The €40m Nama wives club
The women behind the big-name developers, some of whom owe hundreds of millions, have extensive portfolios, writes John Reynolds
THE wealthiest developers' wives -- some of whose husbands owe hundreds of millions of euros to Nama and assorted banks -- are thought to collectively own properties worth about €40m, the Sunday Independent can reveal.
As Nama announced last week that developers have drawn down €420m to complete building projects, figures compiled with the help of a leading estate agent have shed new light on the value of a number of properties that are owned or jointly owned by developers' wives.
A portfolio of properties worth about €12m was transferred into the name of developer Gerry Gannon's wife, Margaret, between 21 May and 10 December, 2009.
These include the former Belgian order convent on 74 acres beside Loughglynn, Co Roscommon, worth about €2m, which Gannon originally planned to convert into a hotel.
Other valuable properties include a redbrick pile in Elgin Road, Ballsbridge, worth about €2.5m, Hatley Manor in Carrick-on-Shannon, Co Leitrim, worth an estimated €1.75m and a luxury home in the Ladycastle development at the K Club, which was partly owned by Mr Gannon.
Also included were the family home in Howth, a bar and restaurant in Kinsale, as well as two holiday homes there and three apartments at Malahide Marina village, which were part of a development built by Gannon Homes.
A mortgage with Anglo Irish Bank in the name of indebted developer Bernard McNamara and his wife Moira on their mansions at 22 and 24 Ailesbury Road was registered on December 23, 2008.
No. 22, a 10.000sq-ft pile may be worth as much as €10m, while no. 24 could be worth €5m, meaning that a half-share in these would be worth €7.5m.
In September 2008, Mrs McNamara bought a €1.8m property in the exclusive Warren Street condominium in New York's Greenwich village.
In the past, the McNamaras have owned three luxurious properties in Marbella worth a combined total of €6.8m. One of these, a 4,050sq-ft villa almost directly opposite the Saudi royal family's holiday home in the Urbanizacion Ancion Playa, is thought to have sold for about €3.1m last year.
McNamara is thought to have debts of around €1.5bn, and while his firm, Michael McNamara and Company, went into receivership before Christmas, his wider construction empire is thought to involve a complex web of up to 200 companies, some of which are based in Luxembourg and the Isle of Man.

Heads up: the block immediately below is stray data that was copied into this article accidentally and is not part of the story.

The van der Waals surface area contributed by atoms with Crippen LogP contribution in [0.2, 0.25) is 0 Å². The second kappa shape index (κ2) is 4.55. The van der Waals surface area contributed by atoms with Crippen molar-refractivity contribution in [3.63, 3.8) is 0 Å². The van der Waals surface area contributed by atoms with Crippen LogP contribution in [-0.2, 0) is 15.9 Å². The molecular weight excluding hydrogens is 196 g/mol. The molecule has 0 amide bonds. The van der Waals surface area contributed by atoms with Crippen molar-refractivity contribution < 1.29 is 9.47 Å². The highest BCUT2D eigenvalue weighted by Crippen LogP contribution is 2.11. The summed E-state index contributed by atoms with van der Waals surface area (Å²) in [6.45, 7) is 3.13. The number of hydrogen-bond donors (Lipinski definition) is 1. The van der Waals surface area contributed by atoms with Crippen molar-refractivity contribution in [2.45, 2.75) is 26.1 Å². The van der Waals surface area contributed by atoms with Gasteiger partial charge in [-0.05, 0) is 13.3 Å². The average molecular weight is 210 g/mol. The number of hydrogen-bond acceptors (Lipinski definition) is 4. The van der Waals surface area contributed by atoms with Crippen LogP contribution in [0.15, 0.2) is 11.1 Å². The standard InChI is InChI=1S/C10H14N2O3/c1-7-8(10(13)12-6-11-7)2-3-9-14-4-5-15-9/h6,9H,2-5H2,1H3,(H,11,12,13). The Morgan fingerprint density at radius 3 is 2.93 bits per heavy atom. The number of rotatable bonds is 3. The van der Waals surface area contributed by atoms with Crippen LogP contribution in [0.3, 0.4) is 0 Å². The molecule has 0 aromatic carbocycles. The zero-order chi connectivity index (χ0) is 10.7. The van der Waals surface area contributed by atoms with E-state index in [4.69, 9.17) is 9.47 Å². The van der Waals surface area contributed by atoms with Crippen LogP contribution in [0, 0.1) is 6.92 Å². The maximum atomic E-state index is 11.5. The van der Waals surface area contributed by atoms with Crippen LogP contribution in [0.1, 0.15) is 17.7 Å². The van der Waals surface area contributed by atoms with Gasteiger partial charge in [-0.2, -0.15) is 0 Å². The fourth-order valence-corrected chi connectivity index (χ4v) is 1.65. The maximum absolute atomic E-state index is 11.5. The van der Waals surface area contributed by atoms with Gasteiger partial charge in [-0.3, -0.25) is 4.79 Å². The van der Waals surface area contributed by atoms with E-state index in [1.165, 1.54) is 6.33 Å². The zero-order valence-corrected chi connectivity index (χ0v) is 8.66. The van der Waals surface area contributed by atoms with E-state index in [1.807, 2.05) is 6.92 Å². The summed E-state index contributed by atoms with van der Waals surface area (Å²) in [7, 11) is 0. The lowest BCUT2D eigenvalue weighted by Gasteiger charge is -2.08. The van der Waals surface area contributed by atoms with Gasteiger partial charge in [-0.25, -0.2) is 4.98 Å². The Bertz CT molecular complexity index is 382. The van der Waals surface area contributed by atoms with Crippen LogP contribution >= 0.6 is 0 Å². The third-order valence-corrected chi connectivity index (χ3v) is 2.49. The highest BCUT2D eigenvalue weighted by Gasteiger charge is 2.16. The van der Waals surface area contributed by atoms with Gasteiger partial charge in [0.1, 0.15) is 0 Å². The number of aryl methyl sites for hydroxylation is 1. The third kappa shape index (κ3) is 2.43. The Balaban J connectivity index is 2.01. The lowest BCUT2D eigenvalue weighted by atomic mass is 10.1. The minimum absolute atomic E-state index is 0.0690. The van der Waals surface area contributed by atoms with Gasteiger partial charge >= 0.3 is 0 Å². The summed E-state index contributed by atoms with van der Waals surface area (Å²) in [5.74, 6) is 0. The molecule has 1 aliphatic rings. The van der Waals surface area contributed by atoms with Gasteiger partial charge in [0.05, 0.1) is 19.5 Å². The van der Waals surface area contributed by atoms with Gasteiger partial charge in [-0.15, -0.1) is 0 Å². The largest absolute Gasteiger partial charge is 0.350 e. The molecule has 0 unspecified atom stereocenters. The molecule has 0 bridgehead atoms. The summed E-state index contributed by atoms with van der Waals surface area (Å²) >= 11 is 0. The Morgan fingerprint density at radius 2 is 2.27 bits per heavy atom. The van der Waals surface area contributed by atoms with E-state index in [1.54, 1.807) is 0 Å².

Although he now lives in Switzerland, financier Derek Quinlan and his wife Siobhan had an apartment in Dublin's five-star Merrion Hotel, worth an estimated €1m, registered in their names on March 12, 2010.
A half-share owned by Mrs Quinlan would be worth about €500,000.
Mr Quinlan recently put no. 43 Ailesbury Road, a large redbrick mansion in need of refurbishment, on the market for €2.95m, having originally paid €8.5m for it in 2007.
Loans to companies he formerly controlled were among the first to be transferred to Nama, one of them involving the doomed and now infamous Irish Glass Bottle site, in a joint venture with Bernard McNamara and the Dublin Docklands Development Authority.
The enviable address of 35 Wellington Road in Ballsbridge, which is the family home of Madeleine and Richard Nesbitt -- the barrister and former Arnotts chairman who spearheaded the now stalled €700m Northern Quarter regeneration project in Dublin city centre -- is worth about €3m.
It was registered in Mrs Nesbitt's name on June 8 last year.
In March 2009, Dundrum shopping centre developer Joe O'Reilly put the family home on the exclusive Kerrymount Avenue, Foxrock -- worth an estimated €2.2m -- in the name of his wife, Deirdre.
That November, a number of apartments in Riverhall, Castleknock were also registered to Mrs O'Reilly.
In November 2008, the couple had taken out mortgages with Anglo Irish Bank on two south Dublin houses, including one in Brighton Road near the family home, and six apartments in Ballsbridge that are now worth about €4m.
The issue of transfers of properties from developers to their wives has in the past been controversial and Nama has said: "The agency is acutely sensitive to the risk that developers have tried -- or will try -- to transfer assets from their own names to spouses or other family members in order to remove them from the agency's scope."
Sunday Indo Business